by Laura Matiz
I enjoy looking at films or photos that depict well-known New York buildings or structures in an earlier time. Not long ago, I ran into the Guggenheim Museum's posting by Francine Snyder on their opening day film, "Building and Crowds," shot on October 21, 1959. I posted on Twitter a link to the film noting some of the obvious changes.
Soon after that tweet, I happened to be in the park near the Guggenheim Museum and I took the opportunity to take some photos matching scenes from the film. I selected these two sets of pics to share: one from Fifth Avenue looking down 89th Street and one from 88th Street.
The 1959 film was shot on a beautiful fall day. There's even a stylish 1950s convertible driving north in the 88th Street frame. There are some notable differences from 1959: two-way traffic on Fifth Avenue, green and white New York City buses, and few lampposts and street signs. In 1959, the museum tower on the 89th Street side did not exist. (A tower was added in 1968 over the garage entrance, constructed by William Wesley Peters, Frank Lloyd Wright’s son-in-law. That was replaced by the current tower in 1992.) Another difference is that the trees were mostly bare on October 21, 1959. Today, with photos taken a week later in October, the trees are still full and mostly green.
by Laura Matiz
In the spirit of this Sunday's Father's Day, I was thinking about more meaningful gifts than a book, a tie, or a summer polo shirt. One gift idea that came to mind is a "man cave" just for Dad. By now, most readers are likely familiar with the term: a space in the den or basement for men middle aged and older to watch sports, play pool, or drink a few beers with pals. A place to tune out the stresses of modern life. Wi-Fi required.
It is not easy to set up that special space for Dad in most NYC apartments given space limitations. The man cave has to be more a concept than a separate room. The man cave will likely be a nook, but creating a nook is infinitely more doable. A nook can be carved out of any existing room by moving some furniture around. So what are some ideas?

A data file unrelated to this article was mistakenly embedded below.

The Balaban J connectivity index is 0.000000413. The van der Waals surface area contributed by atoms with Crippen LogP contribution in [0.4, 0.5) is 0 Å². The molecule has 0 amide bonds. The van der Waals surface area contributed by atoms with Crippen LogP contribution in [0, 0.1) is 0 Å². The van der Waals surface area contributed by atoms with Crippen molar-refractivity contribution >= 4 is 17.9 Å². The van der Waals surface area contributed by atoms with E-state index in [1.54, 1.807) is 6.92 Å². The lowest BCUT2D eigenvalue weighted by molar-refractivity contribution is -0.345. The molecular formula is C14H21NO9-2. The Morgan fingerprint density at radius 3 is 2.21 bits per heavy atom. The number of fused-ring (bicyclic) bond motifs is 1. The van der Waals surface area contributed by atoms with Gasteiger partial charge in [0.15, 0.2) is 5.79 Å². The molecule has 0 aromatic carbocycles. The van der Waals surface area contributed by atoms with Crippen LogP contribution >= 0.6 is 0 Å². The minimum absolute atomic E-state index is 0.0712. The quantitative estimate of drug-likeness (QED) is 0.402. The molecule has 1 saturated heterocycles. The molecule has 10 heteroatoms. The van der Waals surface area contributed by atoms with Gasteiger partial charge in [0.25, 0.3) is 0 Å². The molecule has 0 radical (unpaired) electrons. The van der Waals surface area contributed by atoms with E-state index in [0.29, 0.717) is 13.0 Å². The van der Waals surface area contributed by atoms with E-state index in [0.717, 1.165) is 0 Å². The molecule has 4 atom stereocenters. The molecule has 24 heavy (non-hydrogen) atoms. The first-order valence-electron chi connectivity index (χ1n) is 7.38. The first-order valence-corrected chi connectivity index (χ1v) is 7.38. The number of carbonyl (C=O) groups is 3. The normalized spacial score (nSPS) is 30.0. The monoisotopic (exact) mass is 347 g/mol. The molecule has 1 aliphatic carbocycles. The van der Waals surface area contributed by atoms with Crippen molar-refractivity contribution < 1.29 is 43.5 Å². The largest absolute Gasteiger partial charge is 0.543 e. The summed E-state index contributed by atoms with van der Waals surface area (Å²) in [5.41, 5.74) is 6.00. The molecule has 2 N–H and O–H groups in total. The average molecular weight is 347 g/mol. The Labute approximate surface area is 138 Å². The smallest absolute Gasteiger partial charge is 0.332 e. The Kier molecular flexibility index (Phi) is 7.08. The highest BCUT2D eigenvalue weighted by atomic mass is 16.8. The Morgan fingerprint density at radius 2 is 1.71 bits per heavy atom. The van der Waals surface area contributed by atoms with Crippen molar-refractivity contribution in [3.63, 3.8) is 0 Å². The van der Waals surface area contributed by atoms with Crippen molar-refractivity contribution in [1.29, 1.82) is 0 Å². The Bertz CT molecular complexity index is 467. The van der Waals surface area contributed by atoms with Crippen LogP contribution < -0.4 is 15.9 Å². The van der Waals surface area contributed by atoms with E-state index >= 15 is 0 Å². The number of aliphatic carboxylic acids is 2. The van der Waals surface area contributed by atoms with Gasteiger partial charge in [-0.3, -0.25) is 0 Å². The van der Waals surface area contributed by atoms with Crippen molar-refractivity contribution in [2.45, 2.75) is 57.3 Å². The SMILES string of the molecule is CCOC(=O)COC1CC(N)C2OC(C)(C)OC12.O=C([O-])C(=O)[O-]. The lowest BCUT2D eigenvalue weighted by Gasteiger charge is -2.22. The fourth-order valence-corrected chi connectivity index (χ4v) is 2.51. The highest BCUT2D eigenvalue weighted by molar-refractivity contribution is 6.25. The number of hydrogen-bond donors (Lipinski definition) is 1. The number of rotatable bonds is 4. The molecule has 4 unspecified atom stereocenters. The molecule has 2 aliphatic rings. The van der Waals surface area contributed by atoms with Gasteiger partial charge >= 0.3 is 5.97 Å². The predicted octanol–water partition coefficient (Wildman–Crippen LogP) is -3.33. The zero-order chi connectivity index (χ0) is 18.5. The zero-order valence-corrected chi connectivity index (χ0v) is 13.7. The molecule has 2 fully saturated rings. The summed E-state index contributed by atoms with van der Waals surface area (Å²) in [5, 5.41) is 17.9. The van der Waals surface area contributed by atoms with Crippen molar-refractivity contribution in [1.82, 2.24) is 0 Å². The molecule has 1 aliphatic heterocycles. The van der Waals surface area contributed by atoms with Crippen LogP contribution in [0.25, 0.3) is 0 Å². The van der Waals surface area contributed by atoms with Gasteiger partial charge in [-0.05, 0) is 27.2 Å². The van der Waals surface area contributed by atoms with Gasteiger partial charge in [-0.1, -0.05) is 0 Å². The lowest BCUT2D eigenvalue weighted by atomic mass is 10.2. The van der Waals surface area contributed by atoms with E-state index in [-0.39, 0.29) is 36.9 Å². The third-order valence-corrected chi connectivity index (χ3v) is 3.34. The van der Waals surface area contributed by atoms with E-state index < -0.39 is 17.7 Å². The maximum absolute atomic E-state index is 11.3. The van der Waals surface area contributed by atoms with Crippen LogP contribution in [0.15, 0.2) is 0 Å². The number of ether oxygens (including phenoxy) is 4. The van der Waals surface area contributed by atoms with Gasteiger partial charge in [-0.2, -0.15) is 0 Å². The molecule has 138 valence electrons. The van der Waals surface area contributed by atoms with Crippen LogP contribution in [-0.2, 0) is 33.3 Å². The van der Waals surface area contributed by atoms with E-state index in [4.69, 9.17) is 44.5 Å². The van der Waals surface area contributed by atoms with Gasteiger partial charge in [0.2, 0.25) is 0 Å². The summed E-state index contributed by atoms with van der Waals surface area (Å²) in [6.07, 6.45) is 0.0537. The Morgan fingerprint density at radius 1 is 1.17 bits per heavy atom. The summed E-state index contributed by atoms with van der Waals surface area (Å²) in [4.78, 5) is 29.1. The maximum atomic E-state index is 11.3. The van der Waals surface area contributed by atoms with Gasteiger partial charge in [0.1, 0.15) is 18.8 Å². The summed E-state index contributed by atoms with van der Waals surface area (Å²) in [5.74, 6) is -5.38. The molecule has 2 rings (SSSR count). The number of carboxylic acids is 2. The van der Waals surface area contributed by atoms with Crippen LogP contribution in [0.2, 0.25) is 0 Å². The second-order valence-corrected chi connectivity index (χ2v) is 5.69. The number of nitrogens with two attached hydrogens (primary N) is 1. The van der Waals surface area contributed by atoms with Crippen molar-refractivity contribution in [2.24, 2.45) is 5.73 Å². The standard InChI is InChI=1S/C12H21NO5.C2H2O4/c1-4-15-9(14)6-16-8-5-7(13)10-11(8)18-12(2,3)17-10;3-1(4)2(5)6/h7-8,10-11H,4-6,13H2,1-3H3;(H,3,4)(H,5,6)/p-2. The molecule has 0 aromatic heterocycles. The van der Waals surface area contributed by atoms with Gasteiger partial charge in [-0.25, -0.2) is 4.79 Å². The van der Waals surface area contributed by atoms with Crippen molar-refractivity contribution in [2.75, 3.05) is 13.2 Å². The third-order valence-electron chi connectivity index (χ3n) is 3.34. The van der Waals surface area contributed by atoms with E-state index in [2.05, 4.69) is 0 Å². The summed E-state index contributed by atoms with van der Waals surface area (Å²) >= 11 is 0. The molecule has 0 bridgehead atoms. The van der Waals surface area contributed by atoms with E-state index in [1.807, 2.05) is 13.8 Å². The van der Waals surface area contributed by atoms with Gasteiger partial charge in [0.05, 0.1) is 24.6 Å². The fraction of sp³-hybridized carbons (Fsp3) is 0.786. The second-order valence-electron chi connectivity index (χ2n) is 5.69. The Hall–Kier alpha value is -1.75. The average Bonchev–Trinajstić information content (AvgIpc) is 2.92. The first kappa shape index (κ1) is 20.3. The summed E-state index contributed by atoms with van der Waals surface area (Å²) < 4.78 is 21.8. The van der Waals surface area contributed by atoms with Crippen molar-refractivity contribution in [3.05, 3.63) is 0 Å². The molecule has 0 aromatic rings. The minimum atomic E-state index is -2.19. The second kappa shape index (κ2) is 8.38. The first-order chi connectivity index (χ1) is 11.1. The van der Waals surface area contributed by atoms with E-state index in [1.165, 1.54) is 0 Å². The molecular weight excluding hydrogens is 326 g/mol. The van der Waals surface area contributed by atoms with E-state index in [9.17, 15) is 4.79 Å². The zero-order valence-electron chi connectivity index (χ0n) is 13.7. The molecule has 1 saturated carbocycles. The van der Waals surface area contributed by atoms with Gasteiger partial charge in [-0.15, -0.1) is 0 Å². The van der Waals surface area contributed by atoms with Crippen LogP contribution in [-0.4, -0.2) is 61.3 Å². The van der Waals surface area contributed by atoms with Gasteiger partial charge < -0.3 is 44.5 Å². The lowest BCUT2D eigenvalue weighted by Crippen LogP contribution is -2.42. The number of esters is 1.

First, a man cave must serve Dad's favorite pastime. Here are three examples for Dad, the reader; Dad, the sports fan; and Dad, the music fan:
For Dad, the reader: the nook must be a quiet and comfortable place to sit with a book. A nice club chair, a lamp, a small table to hold beer and snacks, and an accessible shelf to hold the library should suffice. Place it behind the large sofa or in the corner of a dining room. The nook should be away from the heavy traffic of the apartment, but close enough to the fridge. Top it off with a gift certificate to B&N with a reminder of their same-day delivery in Manhattan and an account on Goodreads.com.
For Dad, the sports nut: the nook must have space for a 4K TV (HDTVs are so yesterday) which means power and cable feeds must be nearby. Like the reader nook, a comfortable seat is a must—many games now last more than three hours and some Sundays, there are three games that have to be watched. The TV doesn't have to be as big as the one in the living room, but it has to be big enough so that it doesn't feel like a computer screen.; that's what Dad has stared at all week and he needs a break. This set up is more challenging in a small apartment, but you can take over the kid's room. She's in college anyhow. What are the chances Jill is coming back home after graduation? If you are not sure, do a partial conversion. Dad won't notice the pink tones once the game is on anyway. If Jill comes back home, getting the beer smell out of the rug should be fairly easy with modern cleaners.
For Dad, the music aficionado: take the readers's nook above and add an highly-rated self-powered speaker ($300 and up) and you would be set. Headsets are required because you need an alternative when you want to hear yourself think. Dad is always quoting the Spinal Tap movie's, "this amp goes to 11" line and on top of that, he is losing his hearing. You also don't want to blow out those expensive self-powered speakers the first week. Classical music and opera lovers will also enjoy the headsets to avoid overhearing the housewives of New York bickering while you are watching the TV. One more optional but critical addition for the music lover is a turntable. It will make Dad feel young again. The turntable can be purchased at any of the eleven Urban Outfitters stores in Manhattan. If you don't have that hipster look, this is where the kids can help with the shopping. They won't seem so out of place at Urban Outfitters. Setting up the turntable will require a little more space to hold the vinyl, but draw the line on the peach crate that held his records back in the '70s. That look just won't work in your apartment anymore.
Once the man cave (um, nook) is ready, Dad will brag to all his friends about his special place. That will make you so happy you didn't get him another tie. And, if you do it right, you can even tell him that it raised the value of your apartment.
Happy Father's Day!